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One Degree Wednesday November 4 2020

The road to successful change is lined with trade-offs

At one Fortune 500 insurance company, the IT team had noticed an uptick in quality issues, delays, and dissatisfaction among project sponsors. In response to these unsettling trends, the chief information officer (CIO) decided to adopt a standard software development methodology and replicable project management practices. The intended benefits of this shift — higher quality and reliability — were attractive, but the trade-offs were daunting. Because they would no longer have the license to customize process and standards, project managers would need to give up independence and creativity. Coders would have to make similar sacrifices, as well as face increased oversight through peer reviews.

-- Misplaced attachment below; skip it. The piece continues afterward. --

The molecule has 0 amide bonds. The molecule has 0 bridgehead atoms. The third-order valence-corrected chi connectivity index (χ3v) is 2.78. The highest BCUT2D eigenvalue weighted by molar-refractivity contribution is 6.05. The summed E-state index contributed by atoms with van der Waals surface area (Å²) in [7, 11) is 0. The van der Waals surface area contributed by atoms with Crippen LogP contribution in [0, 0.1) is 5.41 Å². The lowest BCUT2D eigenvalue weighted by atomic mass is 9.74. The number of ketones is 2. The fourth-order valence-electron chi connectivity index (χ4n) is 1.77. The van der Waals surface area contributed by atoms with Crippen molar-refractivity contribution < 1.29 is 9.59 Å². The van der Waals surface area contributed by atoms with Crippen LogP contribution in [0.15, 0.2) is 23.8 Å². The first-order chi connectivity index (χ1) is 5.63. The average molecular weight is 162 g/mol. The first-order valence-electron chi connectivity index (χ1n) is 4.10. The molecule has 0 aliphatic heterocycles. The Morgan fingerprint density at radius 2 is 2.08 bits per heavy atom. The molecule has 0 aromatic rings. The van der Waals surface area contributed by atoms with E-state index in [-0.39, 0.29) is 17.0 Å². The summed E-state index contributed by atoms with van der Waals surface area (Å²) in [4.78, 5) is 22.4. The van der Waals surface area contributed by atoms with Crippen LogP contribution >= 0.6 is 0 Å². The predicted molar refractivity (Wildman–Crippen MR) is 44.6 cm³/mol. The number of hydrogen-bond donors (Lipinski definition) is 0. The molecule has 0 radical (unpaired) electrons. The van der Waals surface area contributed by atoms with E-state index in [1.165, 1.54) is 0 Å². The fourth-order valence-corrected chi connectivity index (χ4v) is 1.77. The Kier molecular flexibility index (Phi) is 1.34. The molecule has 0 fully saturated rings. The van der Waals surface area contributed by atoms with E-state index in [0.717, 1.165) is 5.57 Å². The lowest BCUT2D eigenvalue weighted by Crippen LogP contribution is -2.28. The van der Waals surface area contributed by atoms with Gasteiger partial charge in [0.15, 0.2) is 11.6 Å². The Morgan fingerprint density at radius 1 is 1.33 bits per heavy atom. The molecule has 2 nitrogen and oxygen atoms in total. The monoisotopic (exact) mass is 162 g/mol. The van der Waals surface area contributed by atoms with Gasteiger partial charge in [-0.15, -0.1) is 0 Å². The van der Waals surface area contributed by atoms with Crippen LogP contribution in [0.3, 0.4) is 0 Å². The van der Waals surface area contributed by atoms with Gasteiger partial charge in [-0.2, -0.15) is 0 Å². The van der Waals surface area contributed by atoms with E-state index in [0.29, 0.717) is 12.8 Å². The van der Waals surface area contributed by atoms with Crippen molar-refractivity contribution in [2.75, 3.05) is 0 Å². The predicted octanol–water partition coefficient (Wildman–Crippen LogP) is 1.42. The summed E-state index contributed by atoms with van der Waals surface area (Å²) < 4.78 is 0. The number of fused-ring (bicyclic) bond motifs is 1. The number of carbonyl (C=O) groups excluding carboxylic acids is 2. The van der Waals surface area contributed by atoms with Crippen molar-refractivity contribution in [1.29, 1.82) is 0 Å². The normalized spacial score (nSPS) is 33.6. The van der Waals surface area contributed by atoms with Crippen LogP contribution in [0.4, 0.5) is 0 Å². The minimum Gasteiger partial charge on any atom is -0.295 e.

Social media giants ‘shown up once again’ in effort to combat election misinformation

Despite efforts by major social media platforms like Facebook Inc. and Twitter Inc. to combat the spread of false information during the U.S. election campaign, some experts say these technology companies could have done more earlier on, and that they may still be ill-equipped for what might happen on Nov. 3.


Google Forms Used In Password-Stealing Spree: What You Need To Know

Cybercriminals will use any, and every means possible to win your trust before going in for the kill. Security researchers at Zimperium have today revealed how that includes leveraging the trust that people have in the domain. Here’s what they found and what you need to do to mitigate your risk of having your password and other credentials stolen.


Full-Site Editing Is Not the End of Artistic WordPress Themes

This was the response by a Tavern reader named Isabel on the recent coverage of the Q theme, an experimental project for the upcoming full-site editing (FSE) feature of WordPress. More specifically, she was worried about a thought that Ari Stathopoulos, the theme designer, had made asking that theme authors not get too opinionated with their default styles for things like buttons and so on. His view seemed to lean more toward creating open and customizable themes. However, it is not the only valid opinion on what themes should look like.


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